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ISMP Calls on FDA— No More Syringes for Vinca Alkaloids!

Since January 2019, ISMP has learned about 4 children who received vinCRIStine erroneously by the intrathecal route of administration, each suffering a very painful death. Three of the children were from Guyana, and one was from Norway. The child from Norway had a brain tumor and was just 6 years old when vinCRIStine was injected into the spinal fluid via an intraventricular catheter instead of methotrexate. The three children from Guyana were just 3, 6, and 7 years old.

The most effective way to prevent patient harm is to supply all vinca alkaloids in minibags, thus avoiding the risk of confusion with syringes. ISMP has strongly advocated this practice since 2001. Dispensing vinCRIStine (and other vinca alkaloids) in a minibag of compatible solution, and not in a syringe, was among the very first ISMP Targeted Medication Safety Best Practices for Hospitals released in 2014. Other accrediting and professional organizations have helped promote this practice, including The Joint Commission (TJC), National Comprehensive Cancer Network (NCCN), Oncology Nursing Society (ONS), American Society of Clinical Oncology (ASCO), and many others.

Internationally, the World Health Organization (WHO) has promoted dilution of vinca alkaloids in minibags since 2007, and in Norway, where one of the latest events happened, this practice had been widely implemented for children during treatment of leukemia, but not consistently for treatment of other cancers using vinca alkaloids. According to Andrew Seger, a pharmacist from Boston’s Brigham and Women’s Hospital who tracks vinCRIStine errors from around the world, 5 years ago the total number of fatalities and neurological devastation from intrathecal vinca alkaloid administration worldwide was 120 (44 in the US and Canada)—all involving vinca alkaloids in syringes. Today, the total is 135, and as far as we know, none of these cases involved vinca alkaloids prepared in minibags.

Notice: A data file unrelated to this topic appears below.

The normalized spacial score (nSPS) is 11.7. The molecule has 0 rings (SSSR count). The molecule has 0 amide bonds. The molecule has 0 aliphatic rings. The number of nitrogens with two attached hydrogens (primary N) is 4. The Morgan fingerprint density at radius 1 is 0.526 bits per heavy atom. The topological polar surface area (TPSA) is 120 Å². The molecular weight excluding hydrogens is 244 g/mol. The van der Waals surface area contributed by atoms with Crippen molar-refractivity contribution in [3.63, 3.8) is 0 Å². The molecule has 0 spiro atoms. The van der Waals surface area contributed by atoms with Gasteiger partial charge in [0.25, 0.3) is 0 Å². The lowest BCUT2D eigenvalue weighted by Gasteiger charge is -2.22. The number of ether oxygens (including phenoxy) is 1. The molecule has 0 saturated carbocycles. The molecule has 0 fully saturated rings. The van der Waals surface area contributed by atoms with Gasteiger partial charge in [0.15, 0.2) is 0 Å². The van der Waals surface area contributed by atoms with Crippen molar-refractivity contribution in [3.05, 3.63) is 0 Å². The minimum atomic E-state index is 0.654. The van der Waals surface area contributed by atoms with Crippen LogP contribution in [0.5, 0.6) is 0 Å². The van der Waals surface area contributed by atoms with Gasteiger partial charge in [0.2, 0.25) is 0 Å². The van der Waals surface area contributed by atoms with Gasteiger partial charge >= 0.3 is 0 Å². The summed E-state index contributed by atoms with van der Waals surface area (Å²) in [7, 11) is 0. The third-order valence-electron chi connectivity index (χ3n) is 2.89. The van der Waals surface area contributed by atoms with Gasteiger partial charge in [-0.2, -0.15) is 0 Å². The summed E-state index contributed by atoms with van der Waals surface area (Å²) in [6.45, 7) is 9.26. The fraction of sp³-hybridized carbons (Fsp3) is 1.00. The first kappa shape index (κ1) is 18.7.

Most practitioners in the US dilute vinCRIStine (and other vinca alkaloids) in a minibag prior to administration. According to a 2017 ISMP survey of US hospitals, 86% of 338 hospital respondents have fully adopted this practice. This represents a steady increase in compliance since 2014, when only half of respondents reported this practice. Also, in our recent 2018 ISMP Medication Safety Self Assessment® for High-Alert Medications, 81% of almost 500 hospital respondents reported full adoption of this practice. Although the latest tragic events have occurred internationally, the error could still happen in the US given that 19% of our 2018 assessment respondents reported that they still use syringes to administer vinca alkaloids. Furthermore, even though the US official prescribing information includes directions to dilute the drug in a flexible plastic container to reduce the risk of wrong route errors, the labeling still allows for administration of vinca alkaloids via a syringe and even provides explicit directions for this alternative yet unsafe method of administration.

ISMP calls upon the US Food and Drug Administration (FDA) to lead the way internationally by requiring the removal of administration by syringe from the prescribing information for all vinca alkaloids. Administration by syringe has been at the root of all reported errors associated with vinca alkaloids given by the intrathecal route and should NOT be an approved method of preparation for administration. The cost in human lives has been high—it is an error for which death is almost certain. It is time for FDA regulatory action, which we hope will lead to similar global changes. If FDA commits to taking regulatory action, ISMP and the International Medication Safety Network (IMSN) will have the support needed to continue vigorously advocating for other countries to do the same.

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